The typical texture in Indian music consists of three functionally distinct parts:

    1. A drone, the main pitches of the raga played as a background throughout a composition
    2. Rhythmic improvisations performed on a pair of drums
    3. Melodic improvisations executed by a singer or on a melody instrument.

    One of the most common melody instruments is the sitar, a plucked string instrument with a long neck and a gourd at each end, six or seven plucked strings, and nine to thirteen others that resonate sympathetically. The melody instrument or voice is traditionally partnered by a pair of tablas, two hand drums tuned to the main tones of the pitch pattern upon which the sitar melody is based. The drone instrument is often a tambura, a plucked string instrument with four or five strings each tuned to one tone of the basic scale and plucked to produce a continuous, unvarying drone accompaniment.

    A raga performance traditionally opens with the alap, a rhapsodic, rhythmically free introductory section in which the melody instrument is accompanied only by the drone. Microtonal ornaments and slides from tone to tone are typical elements of a melodic improvisation. The entrance of the drums marks the second phase of the performance in which a short composed melodic phrase, the gat, recurs between longer sections of improvisation. Ever more rapid notes moving through extreme melodic registers in conjunction with an increasingly accelerated interchange of ideas between melody and drums produces a gradual intensification as the performance progresses to its conclusion.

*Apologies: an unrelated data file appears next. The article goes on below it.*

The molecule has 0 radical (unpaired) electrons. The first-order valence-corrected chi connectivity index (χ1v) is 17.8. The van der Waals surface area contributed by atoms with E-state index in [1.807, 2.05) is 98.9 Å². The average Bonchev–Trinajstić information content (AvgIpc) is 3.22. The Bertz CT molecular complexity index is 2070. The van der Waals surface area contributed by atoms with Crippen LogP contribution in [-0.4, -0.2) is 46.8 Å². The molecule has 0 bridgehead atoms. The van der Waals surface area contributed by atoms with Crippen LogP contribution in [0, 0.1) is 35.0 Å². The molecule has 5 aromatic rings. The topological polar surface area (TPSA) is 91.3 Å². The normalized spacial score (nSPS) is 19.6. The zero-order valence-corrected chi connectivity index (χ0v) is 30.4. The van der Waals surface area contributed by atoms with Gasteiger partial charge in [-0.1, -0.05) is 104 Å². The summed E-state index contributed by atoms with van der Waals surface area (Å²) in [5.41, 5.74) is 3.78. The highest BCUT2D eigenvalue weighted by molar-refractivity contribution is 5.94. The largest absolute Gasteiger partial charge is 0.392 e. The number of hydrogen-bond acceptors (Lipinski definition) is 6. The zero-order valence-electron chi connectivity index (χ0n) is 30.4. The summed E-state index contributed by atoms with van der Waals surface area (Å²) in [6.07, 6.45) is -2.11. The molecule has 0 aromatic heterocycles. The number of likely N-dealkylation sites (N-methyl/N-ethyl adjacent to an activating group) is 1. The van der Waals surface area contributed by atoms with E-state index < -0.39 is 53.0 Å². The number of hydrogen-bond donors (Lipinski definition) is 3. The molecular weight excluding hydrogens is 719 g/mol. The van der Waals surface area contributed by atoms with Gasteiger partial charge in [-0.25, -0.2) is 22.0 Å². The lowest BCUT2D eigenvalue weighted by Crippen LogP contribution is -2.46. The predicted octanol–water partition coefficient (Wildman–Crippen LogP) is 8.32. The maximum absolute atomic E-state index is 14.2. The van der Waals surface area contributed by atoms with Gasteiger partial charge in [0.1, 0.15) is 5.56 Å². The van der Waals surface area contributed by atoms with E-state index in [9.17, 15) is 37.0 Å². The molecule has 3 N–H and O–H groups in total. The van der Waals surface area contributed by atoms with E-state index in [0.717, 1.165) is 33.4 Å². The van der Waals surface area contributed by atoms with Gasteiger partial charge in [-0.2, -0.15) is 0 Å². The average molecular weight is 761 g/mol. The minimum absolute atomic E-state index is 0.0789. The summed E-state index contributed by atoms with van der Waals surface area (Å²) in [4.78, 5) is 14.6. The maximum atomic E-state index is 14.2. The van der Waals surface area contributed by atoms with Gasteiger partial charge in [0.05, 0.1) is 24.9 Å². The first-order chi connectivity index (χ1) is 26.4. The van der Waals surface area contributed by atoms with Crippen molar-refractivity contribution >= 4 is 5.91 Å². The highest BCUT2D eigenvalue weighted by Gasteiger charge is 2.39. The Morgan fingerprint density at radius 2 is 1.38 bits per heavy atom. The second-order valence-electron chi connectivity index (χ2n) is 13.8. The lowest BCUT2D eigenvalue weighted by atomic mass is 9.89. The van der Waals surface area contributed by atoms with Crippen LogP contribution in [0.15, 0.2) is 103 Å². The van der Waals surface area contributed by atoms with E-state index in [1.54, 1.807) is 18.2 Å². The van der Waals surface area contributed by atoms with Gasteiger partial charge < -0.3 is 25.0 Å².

South Indian Classical Music (Karnataka sangita)

    South Indian classical music (Karnatic or Carnatic music) evolved from ancient Hindu traditions and is relatively free of the Arabic and Islamic influences that contribute to Hindustani music. Karnatic music is primarily vocal and the texts devotional in nature (often in Sanskrit). The instrumental music consists largely of performances of vocal compositions with a melody instrument replacing the voice and staying within a limited vocal range. It is important to note that the vocal style is so advanced that it seems almost instrumental in nature. One could say in Karnatic music that vocal and instrumental styles merge into one. Works in this tradition are normally composed, as opposed to the improvised Hindustani tradition, with new compositions being written every day. Four Karnatic composers of great importance are Purandara Dasa (1494 – 1564), Shayama Shastri (1762 – 1827), Tyagaraja (ca.1767 – 1848), and Muttusvami Dikshitar (1775 – 1835).